Our approach

Practical skills to address real-life problems are central to all our projects.

Our work involves practical education and training, with literacy at the heart. By literacy we mean more than just the skills of reading, writing and numeracy; we see literacy as a tool for transformation under a broad definition which embraces IT and other media resources. Participants learn to read ballot papers, fill in forms online, weigh produce or calculate change – depending on what they need most.

“Adult literacy should be functional – participants learn better when topics are based on their experiences, needs and interests.”

Chitra Niraula, who evaluated our work skills project in Nepal

Our projects fall into five key categories:

 

HealthImproving people’s quality of life through education about nutrition, hygiene, reproductive health and HIV & AIDS.

 

 

Livelihoods

Strengthening sustainable livelihoods by teaching marginalised adults work, agricultural or business skills.

 

 

civic education

Enabling people to access their rights and respect those of others, and participate in decision-making that affects their lives.

 

 

Peacebuilding

Assisting communities affected by conflict to build peaceful futures by reducing prejudice and fear and promoting positive solutions.

 

 

Theological

Building church ministers’ capacity to meet community development needs through training and resources on relevant topics, such as food security.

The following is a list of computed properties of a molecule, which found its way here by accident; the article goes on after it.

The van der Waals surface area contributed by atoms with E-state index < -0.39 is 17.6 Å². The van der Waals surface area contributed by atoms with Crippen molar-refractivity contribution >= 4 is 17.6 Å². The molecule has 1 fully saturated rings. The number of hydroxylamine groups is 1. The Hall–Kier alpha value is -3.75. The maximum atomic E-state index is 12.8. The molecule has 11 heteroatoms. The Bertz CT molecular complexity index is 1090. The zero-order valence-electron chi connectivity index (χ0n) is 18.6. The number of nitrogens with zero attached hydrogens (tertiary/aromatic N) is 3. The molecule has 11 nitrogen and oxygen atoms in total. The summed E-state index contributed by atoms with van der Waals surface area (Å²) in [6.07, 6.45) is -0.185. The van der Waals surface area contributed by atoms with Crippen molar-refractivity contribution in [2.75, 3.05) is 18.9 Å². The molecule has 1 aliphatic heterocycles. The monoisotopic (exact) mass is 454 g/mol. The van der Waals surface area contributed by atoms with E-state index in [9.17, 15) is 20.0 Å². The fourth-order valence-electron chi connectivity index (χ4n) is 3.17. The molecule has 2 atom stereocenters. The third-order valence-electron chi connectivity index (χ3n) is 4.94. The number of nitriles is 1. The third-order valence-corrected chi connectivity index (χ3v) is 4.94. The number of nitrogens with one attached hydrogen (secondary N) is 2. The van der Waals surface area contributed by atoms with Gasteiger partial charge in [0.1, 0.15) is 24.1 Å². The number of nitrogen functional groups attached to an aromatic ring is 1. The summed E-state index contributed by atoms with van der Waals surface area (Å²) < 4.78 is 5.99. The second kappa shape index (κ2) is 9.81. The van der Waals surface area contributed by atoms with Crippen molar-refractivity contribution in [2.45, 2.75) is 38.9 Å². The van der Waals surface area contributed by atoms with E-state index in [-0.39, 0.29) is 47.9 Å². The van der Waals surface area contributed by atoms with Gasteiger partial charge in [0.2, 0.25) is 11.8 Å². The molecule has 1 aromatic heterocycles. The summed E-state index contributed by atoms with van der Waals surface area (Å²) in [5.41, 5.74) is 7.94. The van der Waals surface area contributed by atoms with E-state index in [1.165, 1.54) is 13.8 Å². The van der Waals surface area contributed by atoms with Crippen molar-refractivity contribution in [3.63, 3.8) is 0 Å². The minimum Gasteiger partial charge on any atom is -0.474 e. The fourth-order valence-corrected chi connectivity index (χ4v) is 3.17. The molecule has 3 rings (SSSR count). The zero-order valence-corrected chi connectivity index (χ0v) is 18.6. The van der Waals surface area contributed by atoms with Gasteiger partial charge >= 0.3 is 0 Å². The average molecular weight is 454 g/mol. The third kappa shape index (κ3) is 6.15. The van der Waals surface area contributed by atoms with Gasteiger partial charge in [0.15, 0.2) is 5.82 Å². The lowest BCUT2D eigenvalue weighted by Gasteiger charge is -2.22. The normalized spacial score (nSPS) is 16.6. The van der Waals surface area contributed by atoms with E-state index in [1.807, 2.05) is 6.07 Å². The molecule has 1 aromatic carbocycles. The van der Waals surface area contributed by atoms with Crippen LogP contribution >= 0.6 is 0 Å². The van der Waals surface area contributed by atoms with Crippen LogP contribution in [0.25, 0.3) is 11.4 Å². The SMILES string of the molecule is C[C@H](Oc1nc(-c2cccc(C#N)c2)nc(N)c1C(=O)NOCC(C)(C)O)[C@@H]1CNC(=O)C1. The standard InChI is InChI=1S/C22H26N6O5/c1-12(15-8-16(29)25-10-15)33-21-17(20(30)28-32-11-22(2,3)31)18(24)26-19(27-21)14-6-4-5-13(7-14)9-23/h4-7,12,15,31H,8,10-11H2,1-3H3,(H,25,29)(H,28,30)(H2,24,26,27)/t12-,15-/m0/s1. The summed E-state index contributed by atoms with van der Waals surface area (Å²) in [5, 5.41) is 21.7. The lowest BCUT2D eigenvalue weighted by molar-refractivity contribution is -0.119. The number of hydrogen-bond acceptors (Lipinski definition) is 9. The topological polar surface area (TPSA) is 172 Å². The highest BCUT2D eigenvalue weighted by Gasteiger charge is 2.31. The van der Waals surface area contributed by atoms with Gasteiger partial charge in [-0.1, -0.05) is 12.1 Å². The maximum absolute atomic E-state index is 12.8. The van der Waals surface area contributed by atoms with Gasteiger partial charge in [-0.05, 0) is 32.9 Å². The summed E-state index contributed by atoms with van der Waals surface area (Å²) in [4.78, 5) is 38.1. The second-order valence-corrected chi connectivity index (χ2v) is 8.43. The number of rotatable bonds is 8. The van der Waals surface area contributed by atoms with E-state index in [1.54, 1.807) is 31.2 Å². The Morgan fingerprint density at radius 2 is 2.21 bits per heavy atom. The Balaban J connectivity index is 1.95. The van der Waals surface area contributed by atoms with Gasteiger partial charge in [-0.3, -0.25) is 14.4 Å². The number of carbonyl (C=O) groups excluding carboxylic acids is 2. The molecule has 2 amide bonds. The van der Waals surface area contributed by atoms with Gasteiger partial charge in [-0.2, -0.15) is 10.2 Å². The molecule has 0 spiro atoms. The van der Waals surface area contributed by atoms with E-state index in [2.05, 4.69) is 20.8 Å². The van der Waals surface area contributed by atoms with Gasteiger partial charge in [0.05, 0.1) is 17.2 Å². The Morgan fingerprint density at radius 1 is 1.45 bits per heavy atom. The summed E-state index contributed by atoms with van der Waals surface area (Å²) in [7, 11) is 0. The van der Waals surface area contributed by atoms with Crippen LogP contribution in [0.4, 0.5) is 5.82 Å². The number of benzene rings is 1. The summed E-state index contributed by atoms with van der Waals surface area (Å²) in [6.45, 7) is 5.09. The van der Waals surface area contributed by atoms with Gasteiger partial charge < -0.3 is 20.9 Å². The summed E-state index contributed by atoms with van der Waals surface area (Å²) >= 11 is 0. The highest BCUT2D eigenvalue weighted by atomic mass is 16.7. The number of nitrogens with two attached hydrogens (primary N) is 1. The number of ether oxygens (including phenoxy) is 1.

Helping marginalised people transform their lives

 

Certain groups of people in the Global South are more likely to miss out on the power of education. These include people from minority ethnic groups, people with disabilities and those living in extremely rural or poor areas.

Many of our projects focus on educating women, as two-thirds of the world’s illiterate people are female. Women are more likely to be poor and have little access to their rights. Yet educating women is one of the best ways to improve a family’s health, income and future.

“Providing education for women has a far wider impact than being able to read and write. It empowers them. And when women are empowered, whole families benefit.”

– Georgina Saad from The Economist Group, a Feed the Minds supporter

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